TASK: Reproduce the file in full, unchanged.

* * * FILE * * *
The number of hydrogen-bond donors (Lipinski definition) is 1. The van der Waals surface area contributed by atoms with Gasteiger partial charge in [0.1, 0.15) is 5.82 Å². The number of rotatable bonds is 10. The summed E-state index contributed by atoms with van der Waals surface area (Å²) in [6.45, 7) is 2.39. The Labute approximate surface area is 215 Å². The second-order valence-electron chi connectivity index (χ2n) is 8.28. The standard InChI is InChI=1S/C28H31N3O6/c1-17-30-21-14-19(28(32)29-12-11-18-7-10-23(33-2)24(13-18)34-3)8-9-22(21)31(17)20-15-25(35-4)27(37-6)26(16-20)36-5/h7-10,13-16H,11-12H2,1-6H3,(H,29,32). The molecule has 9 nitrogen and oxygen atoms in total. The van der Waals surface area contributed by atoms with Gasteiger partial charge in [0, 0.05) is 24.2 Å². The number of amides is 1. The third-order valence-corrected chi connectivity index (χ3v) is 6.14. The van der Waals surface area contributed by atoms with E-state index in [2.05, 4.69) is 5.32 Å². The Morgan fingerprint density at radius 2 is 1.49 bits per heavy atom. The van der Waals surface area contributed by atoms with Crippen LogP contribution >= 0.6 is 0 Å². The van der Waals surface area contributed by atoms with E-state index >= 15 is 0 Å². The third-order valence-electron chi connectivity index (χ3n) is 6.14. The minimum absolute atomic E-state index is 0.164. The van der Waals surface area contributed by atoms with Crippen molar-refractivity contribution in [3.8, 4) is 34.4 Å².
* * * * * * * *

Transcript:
The number of hydrogen-bond donors (Lipinski definition) is 1. The van der Waals surface area contributed by atoms with Gasteiger partial charge in [0.1, 0.15) is 5.82 Å². The number of rotatable bonds is 10. The summed E-state index contributed by atoms with van der Waals surface area (Å²) in [6.45, 7) is 2.39. The Labute approximate surface area is 215 Å². The second-order valence-electron chi connectivity index (χ2n) is 8.28. The standard InChI is InChI=1S/C28H31N3O6/c1-17-30-21-14-19(28(32)29-12-11-18-7-10-23(33-2)24(13-18)34-3)8-9-22(21)31(17)20-15-25(35-4)27(37-6)26(16-20)36-5/h7-10,13-16H,11-12H2,1-6H3,(H,29,32). The molecule has 9 nitrogen and oxygen atoms in total. The van der Waals surface area contributed by atoms with Gasteiger partial charge in [0, 0.05) is 24.2 Å². The number of amides is 1. The third-order valence-corrected chi connectivity index (χ3v) is 6.14. The van der Waals surface area contributed by atoms with E-state index in [2.05, 4.69) is 5.32 Å². The Morgan fingerprint density at radius 2 is 1.49 bits per heavy atom. The van der Waals surface area contributed by atoms with Crippen LogP contribution >= 0.6 is 0 Å². The van der Waals surface area contributed by atoms with E-state index >= 15 is 0 Å². The third-order valence-electron chi connectivity index (χ3n) is 6.14. The minimum absolute atomic E-state index is 0.164. The van der Waals surface area contributed by atoms with Crippen molar-refractivity contribution in [3.8, 4) is 34.4 Å².